Don't keep anything breakable nearby though as the unfairness of it all will have you wanting to hurl something heavy through the air quite a lot; instead, a box of tissues will come in handy as the ending is both incredibly sad and incredibly beautiful. All in all the book, its theme, its questions, and its people will stay with you for days after you've finished it and it is a book which you shouldn't cheat yourself of. This is the first book I've read by Marjorie Blackman but it definitely won't be the last.
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9 of 10 people found the following review helpful
5.0 out of 5 stars the most amazing thinf ive ever read, 10 July 2006
By 
G. M. Eveleigh "--rhi--" (england) - See all my reviews
(REAL NAME)   
This review is from: Naughts & Crosses (Hardcover)
Noughts and Crosses...

well there is so much to say about this book. i started reading it because my friend recomended it but by the first few chapters i was hypnotised and over a few days there wasn't much i could think about but this book. Half of the time i was reading the book, the other half i was tihnking about it. it's a book that grips your imagination and with such a vivid reality of racism you get caought up in the plot you almost become the characters. i was dissapointed with the ending because i like the classic fairy tale ending but the following books in the trilogy made up for the ending. Knifes Endge and Checkmate both extremely amazing books but Noughts and Crosses was definately my favourite probably because of the romance mixed in with the storyline.

if i had to read a book again it would defineatley be noughts and crosses.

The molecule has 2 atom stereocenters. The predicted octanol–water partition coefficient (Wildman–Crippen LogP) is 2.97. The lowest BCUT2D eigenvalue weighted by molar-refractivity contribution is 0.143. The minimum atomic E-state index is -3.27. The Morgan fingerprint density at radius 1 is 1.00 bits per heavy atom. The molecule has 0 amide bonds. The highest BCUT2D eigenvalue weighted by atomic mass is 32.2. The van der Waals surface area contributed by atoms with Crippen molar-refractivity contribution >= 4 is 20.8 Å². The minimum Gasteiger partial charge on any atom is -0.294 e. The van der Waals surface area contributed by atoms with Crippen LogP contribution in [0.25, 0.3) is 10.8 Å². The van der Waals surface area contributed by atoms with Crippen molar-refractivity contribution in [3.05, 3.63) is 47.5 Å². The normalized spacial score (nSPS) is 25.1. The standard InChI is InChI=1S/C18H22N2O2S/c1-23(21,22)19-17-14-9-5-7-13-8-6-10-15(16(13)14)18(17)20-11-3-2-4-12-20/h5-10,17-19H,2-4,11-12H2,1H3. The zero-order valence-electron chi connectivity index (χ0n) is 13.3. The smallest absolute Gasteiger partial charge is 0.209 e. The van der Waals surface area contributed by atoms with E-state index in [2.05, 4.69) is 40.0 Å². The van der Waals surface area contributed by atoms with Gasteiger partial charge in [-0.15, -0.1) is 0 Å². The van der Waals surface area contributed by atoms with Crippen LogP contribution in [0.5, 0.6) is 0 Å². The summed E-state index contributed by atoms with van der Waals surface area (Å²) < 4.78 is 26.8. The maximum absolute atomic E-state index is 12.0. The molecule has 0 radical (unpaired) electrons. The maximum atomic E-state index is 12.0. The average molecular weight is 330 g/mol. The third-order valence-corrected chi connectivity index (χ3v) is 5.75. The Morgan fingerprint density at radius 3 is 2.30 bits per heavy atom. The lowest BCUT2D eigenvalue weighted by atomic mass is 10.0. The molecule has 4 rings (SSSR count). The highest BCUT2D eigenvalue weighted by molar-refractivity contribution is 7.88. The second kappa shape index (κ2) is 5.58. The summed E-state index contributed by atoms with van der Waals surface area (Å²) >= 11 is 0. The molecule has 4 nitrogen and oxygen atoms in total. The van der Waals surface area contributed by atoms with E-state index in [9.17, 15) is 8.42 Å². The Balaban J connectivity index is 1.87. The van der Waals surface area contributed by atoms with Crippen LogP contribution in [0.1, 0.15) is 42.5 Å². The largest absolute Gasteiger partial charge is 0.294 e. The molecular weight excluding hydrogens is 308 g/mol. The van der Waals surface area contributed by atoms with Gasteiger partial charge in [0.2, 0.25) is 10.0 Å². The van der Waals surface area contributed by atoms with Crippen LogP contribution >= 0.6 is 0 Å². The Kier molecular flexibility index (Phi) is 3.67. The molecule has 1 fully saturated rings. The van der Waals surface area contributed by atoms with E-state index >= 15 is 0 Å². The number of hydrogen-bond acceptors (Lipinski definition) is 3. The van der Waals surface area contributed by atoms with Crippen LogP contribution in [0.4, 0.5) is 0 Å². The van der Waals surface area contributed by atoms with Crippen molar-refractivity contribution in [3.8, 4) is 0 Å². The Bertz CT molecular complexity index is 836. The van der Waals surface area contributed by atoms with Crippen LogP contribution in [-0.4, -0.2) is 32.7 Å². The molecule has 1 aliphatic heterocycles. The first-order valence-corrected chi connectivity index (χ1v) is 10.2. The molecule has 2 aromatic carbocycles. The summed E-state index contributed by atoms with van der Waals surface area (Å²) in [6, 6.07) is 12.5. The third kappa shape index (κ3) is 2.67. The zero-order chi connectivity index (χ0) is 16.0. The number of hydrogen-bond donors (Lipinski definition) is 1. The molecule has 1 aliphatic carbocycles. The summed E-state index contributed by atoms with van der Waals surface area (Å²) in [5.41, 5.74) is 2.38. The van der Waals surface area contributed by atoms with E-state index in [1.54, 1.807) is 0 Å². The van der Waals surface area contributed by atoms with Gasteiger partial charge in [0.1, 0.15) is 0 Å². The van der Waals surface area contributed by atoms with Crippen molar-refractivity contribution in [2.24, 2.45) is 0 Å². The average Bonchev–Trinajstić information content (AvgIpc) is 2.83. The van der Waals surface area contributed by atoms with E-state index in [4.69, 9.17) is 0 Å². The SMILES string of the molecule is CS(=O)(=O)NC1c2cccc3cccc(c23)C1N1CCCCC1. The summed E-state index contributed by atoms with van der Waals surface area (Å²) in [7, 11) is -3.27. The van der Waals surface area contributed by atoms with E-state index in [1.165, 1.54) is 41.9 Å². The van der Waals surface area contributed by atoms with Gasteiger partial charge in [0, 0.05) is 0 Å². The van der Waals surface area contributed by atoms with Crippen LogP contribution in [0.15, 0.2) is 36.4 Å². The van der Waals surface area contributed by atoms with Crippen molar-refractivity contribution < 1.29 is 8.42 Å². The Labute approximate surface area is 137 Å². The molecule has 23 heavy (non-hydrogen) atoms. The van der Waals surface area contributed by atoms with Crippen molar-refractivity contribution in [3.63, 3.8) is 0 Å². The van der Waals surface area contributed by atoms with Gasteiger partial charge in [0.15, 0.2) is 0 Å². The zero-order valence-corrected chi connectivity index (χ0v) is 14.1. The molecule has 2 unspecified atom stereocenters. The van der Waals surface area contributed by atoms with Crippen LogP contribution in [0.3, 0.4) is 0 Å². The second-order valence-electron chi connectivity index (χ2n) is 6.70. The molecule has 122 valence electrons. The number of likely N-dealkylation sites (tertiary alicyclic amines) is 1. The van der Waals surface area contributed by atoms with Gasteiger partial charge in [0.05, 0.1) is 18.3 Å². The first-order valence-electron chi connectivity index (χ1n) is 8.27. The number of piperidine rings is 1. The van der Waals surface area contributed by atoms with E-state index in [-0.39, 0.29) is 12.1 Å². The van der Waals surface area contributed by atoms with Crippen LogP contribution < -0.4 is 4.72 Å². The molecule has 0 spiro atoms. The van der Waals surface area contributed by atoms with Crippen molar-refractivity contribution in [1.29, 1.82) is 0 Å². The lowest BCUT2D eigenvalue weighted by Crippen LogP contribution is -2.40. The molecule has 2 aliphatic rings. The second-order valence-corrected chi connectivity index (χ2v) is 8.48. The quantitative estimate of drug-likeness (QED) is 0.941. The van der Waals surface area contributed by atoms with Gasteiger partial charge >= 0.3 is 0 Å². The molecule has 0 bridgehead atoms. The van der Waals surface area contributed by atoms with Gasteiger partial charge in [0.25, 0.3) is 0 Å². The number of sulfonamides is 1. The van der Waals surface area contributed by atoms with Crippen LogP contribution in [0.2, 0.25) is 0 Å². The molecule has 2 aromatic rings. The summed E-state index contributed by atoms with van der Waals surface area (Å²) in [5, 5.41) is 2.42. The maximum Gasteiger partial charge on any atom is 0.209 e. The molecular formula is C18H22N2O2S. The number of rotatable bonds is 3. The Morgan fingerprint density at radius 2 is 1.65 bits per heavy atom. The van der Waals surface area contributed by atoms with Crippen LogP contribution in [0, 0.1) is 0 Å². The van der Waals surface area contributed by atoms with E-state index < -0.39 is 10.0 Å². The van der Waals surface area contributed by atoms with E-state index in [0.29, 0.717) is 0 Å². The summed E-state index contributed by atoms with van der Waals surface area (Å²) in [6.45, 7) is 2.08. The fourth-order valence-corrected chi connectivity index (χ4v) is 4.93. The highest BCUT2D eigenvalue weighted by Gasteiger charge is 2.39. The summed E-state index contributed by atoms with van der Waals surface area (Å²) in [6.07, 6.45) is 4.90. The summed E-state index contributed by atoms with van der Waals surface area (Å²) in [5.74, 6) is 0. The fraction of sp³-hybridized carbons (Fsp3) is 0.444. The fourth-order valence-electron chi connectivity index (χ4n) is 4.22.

i recommend anybody with a passion should read this book!

read it, read it, read it!

it is about a society that is lead by the black people or the crosses who feel they are superior to the white skinned noughts. Sephy is a black girl and her father is very important in the biast society. Callum is a white skinned nought. The two childhood friends start to realise that in a world split in two their friendship is frowned upon. They fight predjudice and develop their relationship but can they win when they have the world against them? What sacrafices and desires will they loose?
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20 of 23 people found the following review helpful
5.0 out of 5 stars Much more than a children's book, 8 Aug 2003
By A Customer
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This review is from: Noughts and Crosses (Paperback)
I can't believe this book is being marketed as a book for young adults. This is definitely a book for adults to read and thoroughly enjoy. I must admit, I wouldn't have read this book if it wasn't one of the BBC Big Read top 100 books of all time, but I'm determined to read all 100 and this was the seventy-third one on my list. And of the ones I've read so far this is definitely my favourite. It has action, suspense, romance, an excellent, enthralling story and characters to really care about. I'm in my 30s and I thought it was amazingly well written and like nothing I've ever read before. Well done to Malorie Blackman. This may have been the first book of yours that I've read, but it certainly won't be the last. I can't wait for the sequel. If it's a half as good as Noughts and Crosses, it'll be a winner.
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14 of 16 people found the following review helpful
5.0 out of 5 stars beautifully written and pacy, 28 Feb 2004
This review is from: Noughts and Crosses (Paperback)